Drawing the line on tattoos in the workplace
Twenty-five years ago, the only tattoo I remember seeing was the one on my father-in-law’s left bicep. It was a simple black anchor, a reminder of his Navy days, that hadn’t fared well over the years. Its once-sharp lines had morphed into blurry tentacles, an embarrassment that he kept covered with shirtsleeves even during the dog days of summer.
How times have changed. Ink art is now de rigueur, with nose, lip and cheek piercings often part of the package. You may not like the look or believe it’s wise given the bill that will arrive with advanced age, but that’s never stopped fashion before. It’s all the rage and it’s coming soon to a coffeehouse near you.
But what happens when the look goes beyond the baristas and it reaches your security company? If a sales rep’s stud earring gives way to a ring through the lip, or an operator’s ankle shamrock begets an arm’s length of more colorful ink, how will it affect co-workers? More importantly, how will it affect your customers?
The problem isn’t a lack of professionalism—it’s the image of a lack of professionalism. You can nip the problem in the bud by having a workplace appearance policy, but you’ll need to tread carefully to avoid running afoul of anti-discrimination laws. Cross that line and you could end up in court.
A great primer the topic was provided via email last week by Judge Ruth Kraft, chairwoman of the Labor and Employment Group at Kirschenbaum & Kirschenbaum. Here’s what she had to say:
Body art and piercings are personal expressions. However, in general, you have a great deal of discretion with respect to appearance standards. You can require that ‘ink’ and piercings not be visible. There is no legally established right for workers to display them in the workplace. Unless the employee can establish that they are indicia of religious or racial expression, tattoos and piercings are not protected under federal anti-discrimination laws.
Therefore, you are entitled to establish policy. The best policy is one that explains itself in terms of reasonable business needs. Just as a manufacturer may require assembly-line workers to wear protective clothing and to tie back his or her hair for safety reasons, a pediatrician may ban hanging earrings or nose rings which could be torn out by a recalcitrant youngster or prohibit nail extensions which could harbor bacteria.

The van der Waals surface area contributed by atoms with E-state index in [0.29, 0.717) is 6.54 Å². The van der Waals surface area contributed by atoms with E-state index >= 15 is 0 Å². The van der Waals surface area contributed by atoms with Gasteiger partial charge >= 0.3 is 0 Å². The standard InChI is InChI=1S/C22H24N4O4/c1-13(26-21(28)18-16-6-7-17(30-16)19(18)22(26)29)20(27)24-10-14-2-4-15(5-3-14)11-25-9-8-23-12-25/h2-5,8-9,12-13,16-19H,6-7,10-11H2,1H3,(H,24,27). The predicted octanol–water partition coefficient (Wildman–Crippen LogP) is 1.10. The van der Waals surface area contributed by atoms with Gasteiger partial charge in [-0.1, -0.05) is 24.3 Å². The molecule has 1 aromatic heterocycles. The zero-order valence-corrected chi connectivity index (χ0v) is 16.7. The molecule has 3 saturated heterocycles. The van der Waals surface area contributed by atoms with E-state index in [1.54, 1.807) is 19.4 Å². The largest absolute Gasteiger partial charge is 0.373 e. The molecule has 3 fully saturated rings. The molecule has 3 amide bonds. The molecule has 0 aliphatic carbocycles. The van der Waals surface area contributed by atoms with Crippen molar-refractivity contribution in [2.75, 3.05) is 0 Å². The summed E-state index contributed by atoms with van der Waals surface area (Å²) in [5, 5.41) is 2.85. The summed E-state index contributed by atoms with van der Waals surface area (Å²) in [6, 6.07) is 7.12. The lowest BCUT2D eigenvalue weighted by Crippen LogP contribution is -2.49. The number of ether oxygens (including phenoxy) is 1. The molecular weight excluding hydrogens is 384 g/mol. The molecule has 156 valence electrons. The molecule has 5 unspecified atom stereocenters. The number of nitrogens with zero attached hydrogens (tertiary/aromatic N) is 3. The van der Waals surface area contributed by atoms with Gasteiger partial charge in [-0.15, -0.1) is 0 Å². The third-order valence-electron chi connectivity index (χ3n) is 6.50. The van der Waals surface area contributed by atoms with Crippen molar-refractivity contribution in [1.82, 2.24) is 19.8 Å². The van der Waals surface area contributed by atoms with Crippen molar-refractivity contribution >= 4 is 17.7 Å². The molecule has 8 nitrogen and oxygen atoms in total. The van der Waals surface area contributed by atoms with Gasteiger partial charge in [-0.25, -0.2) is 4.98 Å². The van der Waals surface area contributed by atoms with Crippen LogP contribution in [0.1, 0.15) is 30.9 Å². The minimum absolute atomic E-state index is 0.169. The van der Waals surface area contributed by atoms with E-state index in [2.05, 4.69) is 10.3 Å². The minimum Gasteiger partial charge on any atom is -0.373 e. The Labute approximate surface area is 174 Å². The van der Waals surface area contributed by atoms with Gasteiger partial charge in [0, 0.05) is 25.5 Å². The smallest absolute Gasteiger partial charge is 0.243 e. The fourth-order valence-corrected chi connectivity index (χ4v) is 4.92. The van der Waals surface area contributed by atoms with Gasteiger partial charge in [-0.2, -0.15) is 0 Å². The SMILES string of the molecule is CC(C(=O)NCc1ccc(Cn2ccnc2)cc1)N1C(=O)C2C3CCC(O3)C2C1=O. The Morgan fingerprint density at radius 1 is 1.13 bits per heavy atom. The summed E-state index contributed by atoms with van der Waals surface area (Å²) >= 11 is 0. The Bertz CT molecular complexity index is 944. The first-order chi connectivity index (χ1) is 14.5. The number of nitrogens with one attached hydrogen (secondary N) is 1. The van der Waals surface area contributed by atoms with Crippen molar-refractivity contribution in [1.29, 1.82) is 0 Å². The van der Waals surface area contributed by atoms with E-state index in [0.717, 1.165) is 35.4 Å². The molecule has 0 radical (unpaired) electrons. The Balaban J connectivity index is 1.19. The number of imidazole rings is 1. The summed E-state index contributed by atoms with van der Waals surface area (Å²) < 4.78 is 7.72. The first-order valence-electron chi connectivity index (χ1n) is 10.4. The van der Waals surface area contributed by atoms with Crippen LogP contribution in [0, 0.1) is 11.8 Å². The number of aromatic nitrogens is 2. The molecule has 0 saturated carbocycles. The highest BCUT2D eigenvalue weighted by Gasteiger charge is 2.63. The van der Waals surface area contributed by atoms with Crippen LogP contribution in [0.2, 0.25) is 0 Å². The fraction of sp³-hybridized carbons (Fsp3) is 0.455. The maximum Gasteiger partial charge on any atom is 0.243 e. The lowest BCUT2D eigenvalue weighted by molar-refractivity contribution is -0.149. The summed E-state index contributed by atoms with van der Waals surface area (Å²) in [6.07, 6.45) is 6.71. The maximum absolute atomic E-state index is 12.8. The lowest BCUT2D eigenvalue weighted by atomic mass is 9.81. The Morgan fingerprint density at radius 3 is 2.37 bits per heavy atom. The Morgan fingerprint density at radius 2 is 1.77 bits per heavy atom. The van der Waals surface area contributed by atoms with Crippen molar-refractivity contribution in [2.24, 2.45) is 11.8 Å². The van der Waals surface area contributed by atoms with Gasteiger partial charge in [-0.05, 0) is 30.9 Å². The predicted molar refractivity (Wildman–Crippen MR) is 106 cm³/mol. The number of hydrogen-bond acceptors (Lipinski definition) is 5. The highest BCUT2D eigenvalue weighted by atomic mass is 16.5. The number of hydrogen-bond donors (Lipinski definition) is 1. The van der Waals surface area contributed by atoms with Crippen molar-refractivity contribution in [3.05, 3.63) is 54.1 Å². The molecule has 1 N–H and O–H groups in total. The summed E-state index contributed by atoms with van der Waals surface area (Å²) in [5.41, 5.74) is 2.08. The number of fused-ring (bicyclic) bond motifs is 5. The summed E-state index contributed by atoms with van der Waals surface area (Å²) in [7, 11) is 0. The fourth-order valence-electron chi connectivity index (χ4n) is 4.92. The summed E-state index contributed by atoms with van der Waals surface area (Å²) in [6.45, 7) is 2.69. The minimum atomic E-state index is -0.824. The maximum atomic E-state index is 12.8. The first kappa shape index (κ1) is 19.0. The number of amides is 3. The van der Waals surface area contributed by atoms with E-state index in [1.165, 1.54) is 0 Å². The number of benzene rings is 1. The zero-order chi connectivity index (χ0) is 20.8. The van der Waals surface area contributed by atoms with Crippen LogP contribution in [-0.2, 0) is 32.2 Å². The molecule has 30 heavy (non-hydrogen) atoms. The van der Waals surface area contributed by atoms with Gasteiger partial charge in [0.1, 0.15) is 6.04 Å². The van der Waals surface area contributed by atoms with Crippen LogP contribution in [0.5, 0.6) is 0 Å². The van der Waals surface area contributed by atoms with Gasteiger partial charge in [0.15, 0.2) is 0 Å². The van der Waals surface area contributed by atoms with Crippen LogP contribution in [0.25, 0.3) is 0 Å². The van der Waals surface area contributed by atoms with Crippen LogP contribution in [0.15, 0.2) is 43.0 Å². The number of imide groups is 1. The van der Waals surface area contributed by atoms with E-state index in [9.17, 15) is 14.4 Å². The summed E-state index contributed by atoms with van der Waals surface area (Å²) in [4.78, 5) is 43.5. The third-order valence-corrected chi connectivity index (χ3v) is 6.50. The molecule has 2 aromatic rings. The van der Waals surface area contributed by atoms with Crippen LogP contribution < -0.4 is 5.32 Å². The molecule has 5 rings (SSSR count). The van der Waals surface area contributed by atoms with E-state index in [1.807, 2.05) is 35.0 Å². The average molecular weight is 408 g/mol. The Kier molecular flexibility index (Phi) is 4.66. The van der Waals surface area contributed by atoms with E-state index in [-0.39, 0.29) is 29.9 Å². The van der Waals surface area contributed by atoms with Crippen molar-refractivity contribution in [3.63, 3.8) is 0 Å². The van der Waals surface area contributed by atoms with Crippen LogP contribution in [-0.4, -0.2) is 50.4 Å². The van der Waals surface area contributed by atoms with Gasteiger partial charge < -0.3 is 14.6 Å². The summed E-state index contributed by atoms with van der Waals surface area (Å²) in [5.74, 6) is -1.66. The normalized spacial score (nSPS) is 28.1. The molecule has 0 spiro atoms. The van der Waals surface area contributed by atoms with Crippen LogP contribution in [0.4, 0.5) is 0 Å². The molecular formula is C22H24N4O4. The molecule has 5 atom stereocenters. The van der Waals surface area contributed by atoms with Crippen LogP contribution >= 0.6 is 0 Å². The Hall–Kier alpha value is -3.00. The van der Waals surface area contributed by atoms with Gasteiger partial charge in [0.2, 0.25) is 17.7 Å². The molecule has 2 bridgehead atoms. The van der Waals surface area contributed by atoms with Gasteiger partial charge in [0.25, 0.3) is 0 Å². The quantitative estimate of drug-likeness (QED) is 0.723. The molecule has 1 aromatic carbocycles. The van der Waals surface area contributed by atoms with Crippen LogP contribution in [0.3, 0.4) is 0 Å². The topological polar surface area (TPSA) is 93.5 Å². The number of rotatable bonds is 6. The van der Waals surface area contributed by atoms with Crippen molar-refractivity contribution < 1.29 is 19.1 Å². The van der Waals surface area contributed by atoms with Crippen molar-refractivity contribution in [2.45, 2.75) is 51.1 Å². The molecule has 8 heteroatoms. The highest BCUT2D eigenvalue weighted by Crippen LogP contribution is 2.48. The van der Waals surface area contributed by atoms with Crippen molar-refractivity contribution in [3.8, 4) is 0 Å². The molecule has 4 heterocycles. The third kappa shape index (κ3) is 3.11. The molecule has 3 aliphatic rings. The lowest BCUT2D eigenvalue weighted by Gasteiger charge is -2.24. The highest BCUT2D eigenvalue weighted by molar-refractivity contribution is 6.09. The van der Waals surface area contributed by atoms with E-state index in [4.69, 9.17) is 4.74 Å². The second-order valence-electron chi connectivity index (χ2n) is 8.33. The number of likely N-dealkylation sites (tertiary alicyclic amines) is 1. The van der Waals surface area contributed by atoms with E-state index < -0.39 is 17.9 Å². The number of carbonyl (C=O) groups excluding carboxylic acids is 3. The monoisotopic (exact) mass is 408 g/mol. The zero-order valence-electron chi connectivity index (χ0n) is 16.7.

The typical approach in establishing policies is a midground which limits restrictions to employees who have contact with the public and requires that the tattoos and piercings not be visible. This is the most practical to implement since it doesn’t restrict employee self-expression but simply limits what they can show at work. A policy which provides that, if an appearance standard is violated, the employee will be asked to correct it, including going home to change into clothing that covers the tattoos and/or piercings, puts workers on notice as to the consequences of their actions. The policy should be enforced just as you enforce other behavior policies. If your rules call for progressive discipline, then you should follow the same steps for violation of the appearance policy, beginning with verbal warning and proceeding to written warning, etc.
Caveat 1: If the tattoo or piercing represents a genuine religious or racial expression, then it may be protected under the federal anti-discrimination laws. The rights of observant Jews to wear yarmulkes in the workplace or of Sikhs to wear their turbans and beards have been upheld in the courts, except where such outward manifestations of belief could pose health or safety risks in particular occupations. There is limited case authority on this point, but I believe that the courts will differentiate between a volitional outward manifestation of belief (i.e., a tattoo of Jesus on one’s arm) which is not religiously mandated, and tattooing which is required of members of a bona fide religious or racial group.
Caveat 2: Be sure to enforce your policy consistently to prevent claims of unfair application or discrimination against a member of a protected class under the law.
For more information on workplace appearance policies, or to update or create one for your company, contact Kraft at RKraft@Kirschenbaumesq.com. For advice on how to remove tattoos, go to www.tattoohealth.org.